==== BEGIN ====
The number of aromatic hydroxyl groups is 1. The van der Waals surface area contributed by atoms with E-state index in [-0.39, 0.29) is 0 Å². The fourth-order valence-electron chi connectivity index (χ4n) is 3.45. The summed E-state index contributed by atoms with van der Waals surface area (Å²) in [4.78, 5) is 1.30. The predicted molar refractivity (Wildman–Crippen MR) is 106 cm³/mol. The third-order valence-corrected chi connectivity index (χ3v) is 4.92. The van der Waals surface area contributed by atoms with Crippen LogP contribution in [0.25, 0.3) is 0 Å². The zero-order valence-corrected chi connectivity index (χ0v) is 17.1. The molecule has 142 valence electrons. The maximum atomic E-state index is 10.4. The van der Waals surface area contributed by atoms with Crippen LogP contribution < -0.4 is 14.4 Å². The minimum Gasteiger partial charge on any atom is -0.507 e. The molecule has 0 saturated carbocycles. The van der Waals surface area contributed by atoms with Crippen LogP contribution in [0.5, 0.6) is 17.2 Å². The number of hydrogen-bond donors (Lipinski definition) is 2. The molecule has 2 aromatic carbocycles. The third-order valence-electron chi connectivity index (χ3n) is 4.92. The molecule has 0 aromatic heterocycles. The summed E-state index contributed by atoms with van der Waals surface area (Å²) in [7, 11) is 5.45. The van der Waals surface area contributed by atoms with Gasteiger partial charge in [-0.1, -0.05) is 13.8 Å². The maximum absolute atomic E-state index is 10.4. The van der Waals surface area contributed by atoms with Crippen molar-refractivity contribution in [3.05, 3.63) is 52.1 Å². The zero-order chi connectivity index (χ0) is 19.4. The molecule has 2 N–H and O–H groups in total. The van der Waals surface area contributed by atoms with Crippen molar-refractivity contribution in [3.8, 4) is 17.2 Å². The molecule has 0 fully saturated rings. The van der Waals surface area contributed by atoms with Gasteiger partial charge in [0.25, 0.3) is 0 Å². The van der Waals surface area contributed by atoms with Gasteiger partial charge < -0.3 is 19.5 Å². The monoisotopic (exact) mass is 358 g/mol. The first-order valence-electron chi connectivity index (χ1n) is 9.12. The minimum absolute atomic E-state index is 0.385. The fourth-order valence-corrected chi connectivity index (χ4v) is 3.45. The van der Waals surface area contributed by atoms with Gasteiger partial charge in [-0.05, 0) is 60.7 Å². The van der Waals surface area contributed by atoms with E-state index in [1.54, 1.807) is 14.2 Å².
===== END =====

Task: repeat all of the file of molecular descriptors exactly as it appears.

The number of aromatic hydroxyl groups is 1. The van der Waals surface area contributed by atoms with E-state index in [-0.39, 0.29) is 0 Å². The fourth-order valence-electron chi connectivity index (χ4n) is 3.45. The summed E-state index contributed by atoms with van der Waals surface area (Å²) in [4.78, 5) is 1.30. The predicted molar refractivity (Wildman–Crippen MR) is 106 cm³/mol. The third-order valence-corrected chi connectivity index (χ3v) is 4.92. The van der Waals surface area contributed by atoms with Crippen LogP contribution in [0.25, 0.3) is 0 Å². The zero-order valence-corrected chi connectivity index (χ0v) is 17.1. The molecule has 142 valence electrons. The maximum atomic E-state index is 10.4. The van der Waals surface area contributed by atoms with Crippen LogP contribution < -0.4 is 14.4 Å². The minimum Gasteiger partial charge on any atom is -0.507 e. The molecule has 0 saturated carbocycles. The van der Waals surface area contributed by atoms with Crippen LogP contribution in [0.5, 0.6) is 17.2 Å². The number of hydrogen-bond donors (Lipinski definition) is 2. The molecule has 2 aromatic carbocycles. The third-order valence-electron chi connectivity index (χ3n) is 4.92. The molecule has 0 aromatic heterocycles. The summed E-state index contributed by atoms with van der Waals surface area (Å²) in [7, 11) is 5.45. The van der Waals surface area contributed by atoms with Gasteiger partial charge in [-0.1, -0.05) is 13.8 Å². The maximum absolute atomic E-state index is 10.4. The van der Waals surface area contributed by atoms with Crippen molar-refractivity contribution in [3.05, 3.63) is 52.1 Å². The zero-order chi connectivity index (χ0) is 19.4. The molecule has 2 N–H and O–H groups in total. The van der Waals surface area contributed by atoms with Crippen molar-refractivity contribution in [3.8, 4) is 17.2 Å². The molecule has 0 fully saturated rings. The van der Waals surface area contributed by atoms with Gasteiger partial charge in [0.25, 0.3) is 0 Å². The van der Waals surface area contributed by atoms with Gasteiger partial charge < -0.3 is 19.5 Å². The monoisotopic (exact) mass is 358 g/mol. The first-order valence-electron chi connectivity index (χ1n) is 9.12. The minimum absolute atomic E-state index is 0.385. The fourth-order valence-corrected chi connectivity index (χ4v) is 3.45. The van der Waals surface area contributed by atoms with Gasteiger partial charge in [-0.05, 0) is 60.7 Å². The van der Waals surface area contributed by atoms with E-state index in [1.54, 1.807) is 14.2 Å².